In atmosphere, Field Day resembles that quintessentially British booze-up of a Bank Holiday weekend, just with bigger tunes and more cider-addled teenagers. In the space of a few hundred yards, tents were packed out to bruising hip-hop, sun-dappled indie jangles, screeching punk and more besides, with fans filling up the site relatively quickly after the gates opened up. Early-afternoon sets from Stealing Sheep and Allah-Las were modestly attended, though the former still managed to inspire widespread pogoing, with the help of a limb-flailing cameo from Duncan Wallis of Dutch Uncles fame. By the time SOPHIE took over the Resident Advisor tent at 3pm on Saturday, there were wasted attendees left, right and centre.
The popularity of SOPHIE was a particular surprise: the eardrum-cracking beats of the artist’s bubblegum bass had the tent absolutely brimming, with bodies bounding over from the nearby bars with each passing minute. The denouement of ‘Hey QT‘ saw the titular heroine herself appear in a flurry of bright red hair, launching into the helium-high hook after a swig from a can of the reality-blurring DrinkQT. Effortlessly catchy and simultaneously repulsive, ‘Hey QT’ was an early highlight for the Saturday line-up, though the euphoria reached a high with the advent of Todd Terje & The Olsens‘ hour-long jam as the night drew in. Building steadily for roughly twenty minutes, Terje and his group gradually achieved take-off for their second half; cosmic jams swelling into a set of cheer-inducingly great house-pop that culminated in the mighty ‘Inspector Norse’.
It’s a shame that the crowds weren’t nearly so enthusiastic for tUnE-yArDs‘ set in the Crack Magazine tent across the park. The sound rang through clear as a bell, and the flower-sporting Merrill Garbus and co. were on top form, but the bulk of the audience utterly failed to appreciate their talents, sapping the set’s energy with a general nonchalance. As with many other open-air London shows, Field Day has garnered something of a reputation for sound problems, and I’ve noticed countless attendees have vented their complaints on comment threads across the web. Personally, I found that the sound was much less of an issue than the attitudes of some of the crowds in attendance, as numerous sets were diminished only by the reticence of audiences who were too interested in laughing gas or bitching about sub-par halloumi (is there even such a thing?) to pay attention.
Thankfully, no such apathy was present during Run the Jewels‘ Saturday evening slot in the Resident Advisor tent. El-P and Killer Mike had the massed hordes in a frenzy before they’d even started spitting, arriving onstage to Queen’s ‘We Are the Champions’ and bounding ferociously around the stage with vitriol and energy. The hot-headed ‘Close Your Eyes (and Count to Fuck)’ and the staccato mantra leading ‘Lie, Cheat, Steal’ had the whole audience champing at the bit. The vitriol died down for Caribou‘s blissful closing set on the Eat Your Own Ears stage, where heavy drawing from Our Love and Swim built the set to its blissful two-punch coda. An extended, weekend-topping rendition of the mammoth ‘Can’t Do Without You’ was soon followed by the slow-burning skyscraping of ‘Sun’, as bombastic strobes lit up the whole field and closed the Saturday sequence on a euphoric high.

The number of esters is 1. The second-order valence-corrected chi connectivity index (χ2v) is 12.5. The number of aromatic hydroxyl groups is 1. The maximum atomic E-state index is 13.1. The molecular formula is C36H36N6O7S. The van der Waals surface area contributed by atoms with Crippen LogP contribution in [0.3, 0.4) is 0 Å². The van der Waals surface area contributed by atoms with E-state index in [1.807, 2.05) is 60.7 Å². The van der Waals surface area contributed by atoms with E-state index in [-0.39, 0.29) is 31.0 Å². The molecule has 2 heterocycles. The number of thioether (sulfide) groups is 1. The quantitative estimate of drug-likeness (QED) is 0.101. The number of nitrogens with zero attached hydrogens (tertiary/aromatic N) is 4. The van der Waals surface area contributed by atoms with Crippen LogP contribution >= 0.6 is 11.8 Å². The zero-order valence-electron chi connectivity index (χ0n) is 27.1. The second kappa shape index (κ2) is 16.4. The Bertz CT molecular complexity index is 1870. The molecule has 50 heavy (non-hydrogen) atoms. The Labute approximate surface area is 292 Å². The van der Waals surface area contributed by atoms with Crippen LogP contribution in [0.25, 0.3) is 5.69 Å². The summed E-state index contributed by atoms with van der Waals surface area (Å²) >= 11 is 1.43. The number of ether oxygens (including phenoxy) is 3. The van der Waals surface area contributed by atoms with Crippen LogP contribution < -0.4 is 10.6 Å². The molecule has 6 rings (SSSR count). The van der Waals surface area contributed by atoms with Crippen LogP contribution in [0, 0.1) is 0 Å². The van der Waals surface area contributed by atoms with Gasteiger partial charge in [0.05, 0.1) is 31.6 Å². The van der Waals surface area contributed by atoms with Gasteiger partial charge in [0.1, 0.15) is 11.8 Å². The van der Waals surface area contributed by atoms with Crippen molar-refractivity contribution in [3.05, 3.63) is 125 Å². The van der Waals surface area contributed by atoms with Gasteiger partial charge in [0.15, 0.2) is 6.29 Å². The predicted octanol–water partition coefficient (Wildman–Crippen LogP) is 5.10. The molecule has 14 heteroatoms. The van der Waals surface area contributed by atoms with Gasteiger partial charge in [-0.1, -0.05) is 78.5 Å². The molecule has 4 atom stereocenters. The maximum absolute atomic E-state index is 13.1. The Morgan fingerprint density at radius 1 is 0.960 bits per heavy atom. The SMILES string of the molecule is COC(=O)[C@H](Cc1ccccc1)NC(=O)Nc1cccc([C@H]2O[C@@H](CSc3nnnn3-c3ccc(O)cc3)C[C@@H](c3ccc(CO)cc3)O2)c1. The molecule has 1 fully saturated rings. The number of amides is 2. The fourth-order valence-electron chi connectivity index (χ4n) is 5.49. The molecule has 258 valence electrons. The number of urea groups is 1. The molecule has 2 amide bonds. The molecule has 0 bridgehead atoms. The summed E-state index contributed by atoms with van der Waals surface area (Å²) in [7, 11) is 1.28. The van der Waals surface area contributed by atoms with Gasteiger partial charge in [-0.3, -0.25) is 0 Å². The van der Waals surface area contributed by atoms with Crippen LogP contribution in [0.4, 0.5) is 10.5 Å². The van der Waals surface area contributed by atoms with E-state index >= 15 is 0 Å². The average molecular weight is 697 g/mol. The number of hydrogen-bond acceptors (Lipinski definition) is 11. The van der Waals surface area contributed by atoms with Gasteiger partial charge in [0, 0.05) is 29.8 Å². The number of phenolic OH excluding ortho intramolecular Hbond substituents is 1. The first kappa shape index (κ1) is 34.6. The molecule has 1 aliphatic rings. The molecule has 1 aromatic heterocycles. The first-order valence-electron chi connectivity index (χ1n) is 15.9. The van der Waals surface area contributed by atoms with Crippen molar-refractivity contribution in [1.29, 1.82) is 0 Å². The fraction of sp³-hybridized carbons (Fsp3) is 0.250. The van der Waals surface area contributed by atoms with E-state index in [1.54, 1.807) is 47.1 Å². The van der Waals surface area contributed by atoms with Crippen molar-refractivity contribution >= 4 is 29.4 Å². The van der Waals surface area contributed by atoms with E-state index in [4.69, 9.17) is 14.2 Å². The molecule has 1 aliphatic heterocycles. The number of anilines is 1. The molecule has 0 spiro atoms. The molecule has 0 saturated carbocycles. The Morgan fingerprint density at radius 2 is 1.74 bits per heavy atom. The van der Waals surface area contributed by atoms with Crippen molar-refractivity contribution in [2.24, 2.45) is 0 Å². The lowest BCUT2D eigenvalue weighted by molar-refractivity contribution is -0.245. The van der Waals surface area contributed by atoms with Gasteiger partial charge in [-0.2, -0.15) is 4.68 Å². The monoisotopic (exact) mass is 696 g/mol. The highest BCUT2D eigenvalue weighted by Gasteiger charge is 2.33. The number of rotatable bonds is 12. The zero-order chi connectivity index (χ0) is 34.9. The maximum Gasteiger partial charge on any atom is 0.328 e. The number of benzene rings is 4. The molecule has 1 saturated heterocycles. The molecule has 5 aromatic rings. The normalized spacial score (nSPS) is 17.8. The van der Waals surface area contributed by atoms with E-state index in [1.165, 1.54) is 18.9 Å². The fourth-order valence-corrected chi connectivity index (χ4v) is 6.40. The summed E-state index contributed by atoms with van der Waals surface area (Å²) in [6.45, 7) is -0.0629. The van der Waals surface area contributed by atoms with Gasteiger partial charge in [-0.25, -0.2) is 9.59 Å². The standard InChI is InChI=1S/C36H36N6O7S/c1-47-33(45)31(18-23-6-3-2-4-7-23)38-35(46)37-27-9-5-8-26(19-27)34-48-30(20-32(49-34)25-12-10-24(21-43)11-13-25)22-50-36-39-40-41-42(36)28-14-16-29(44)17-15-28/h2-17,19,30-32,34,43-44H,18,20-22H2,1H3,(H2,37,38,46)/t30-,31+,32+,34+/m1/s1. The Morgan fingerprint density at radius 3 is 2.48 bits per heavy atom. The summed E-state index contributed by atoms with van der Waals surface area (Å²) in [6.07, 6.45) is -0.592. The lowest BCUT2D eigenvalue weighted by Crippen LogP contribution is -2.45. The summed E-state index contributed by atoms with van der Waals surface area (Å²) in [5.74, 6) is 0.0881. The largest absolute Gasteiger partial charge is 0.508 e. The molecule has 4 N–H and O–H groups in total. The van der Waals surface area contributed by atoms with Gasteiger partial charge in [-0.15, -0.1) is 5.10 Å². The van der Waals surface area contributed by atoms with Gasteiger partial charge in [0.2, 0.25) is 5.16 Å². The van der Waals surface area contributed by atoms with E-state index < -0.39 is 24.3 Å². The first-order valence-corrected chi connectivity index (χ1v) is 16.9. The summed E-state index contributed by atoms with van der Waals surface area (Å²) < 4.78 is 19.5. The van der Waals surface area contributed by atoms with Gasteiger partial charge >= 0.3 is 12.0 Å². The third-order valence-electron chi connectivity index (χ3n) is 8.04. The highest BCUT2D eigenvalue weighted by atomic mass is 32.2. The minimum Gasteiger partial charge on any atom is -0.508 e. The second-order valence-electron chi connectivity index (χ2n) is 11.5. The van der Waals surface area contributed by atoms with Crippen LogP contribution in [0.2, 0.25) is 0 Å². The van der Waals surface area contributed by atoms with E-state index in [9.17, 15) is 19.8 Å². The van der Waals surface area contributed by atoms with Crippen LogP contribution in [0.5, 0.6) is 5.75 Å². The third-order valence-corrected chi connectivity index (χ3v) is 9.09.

Sunday oozed with chilled vibes from the very beginning, and baseball-capped and baggy-shirted alternative fans were treated to the double-whammy of DIIV and Mac DeMarco for the better part of the afternoon on the main stage. The former let forth an hour of reverb-soaked waves of celestial garage-rock, as Sky Ferreira and DeMarco watched from the wings. Although melodies were difficult to discern amid all the echo effects, and Zachary Cole’s vocals were unintelligible for the most part, DIIV exuded a modest magic, held in place by the band’s bassist, whose face was hidden behind a curtain of thick hair throughout the set, while his nimble bass grooves kept the rolling shebang in check.
Mac DeMarco’s set, meanwhile, was utterly infectious, encompassing sunny singalongs, hundreds of sparked Viceroy cigarettes, baguettes thrown on-stage, a thrashing cover of The Beatles’ ‘Blackbird’, and the requisite crowdsurf from DeMarco himself. (I carried his butt for a few seconds. Nice.) Few contemporary artists match the guy for both his slacker-pop poetry and his irresistibly fun persona. No such tranquility during Savages‘ performance, which bristled with aggression as Fay Milton smashed her drumkit to within an inch of its life, and Jehnny Beth baited the crowd into shrieking raptures. “We were in Greece two nights ago,” she growled. “I want you to be louder than them.” The new material from their upcoming second album sounds truly explosive, rubbing shoulders with old favourites such as ‘Shut Up’ and ‘Husbands’ with ease.
The two headline slots for Sunday were those of Ride and Patti Smith, and while the reformed shoegaze outfit put on a commendable show, the crowds were rapidly dwindling to beat the tube traffic out of East London. Instead, it was Smith and her coterie of virtuoso musicians who truly stunned Field Day, delivering the gargantuan Horses in its entirety and concluding with a handful of past favourites, including a heartfelt ‘Because the Night’ and a shambling cover of The Who’s ‘My Generation’. Professing herself as 97-years-old (Smith is 68), the punk poet laureate plunged into the fiery ‘Gloria’ oozing with charisma, her dark glasses and crisp white shirt bridging the gap of the past 40 years since the release of that image. Dedicating the moody ‘Elegie’ to her fellow musical icons who passed away since the New York’s rock heyday, Smith capped the festival with tangible glee, poignancy, and her own strain of self-effacing humour. A breathless sequence, and a real jewel in the crown of a festival built on wide-ranging appeal, joyous performers, and an endless sea of plastic cups.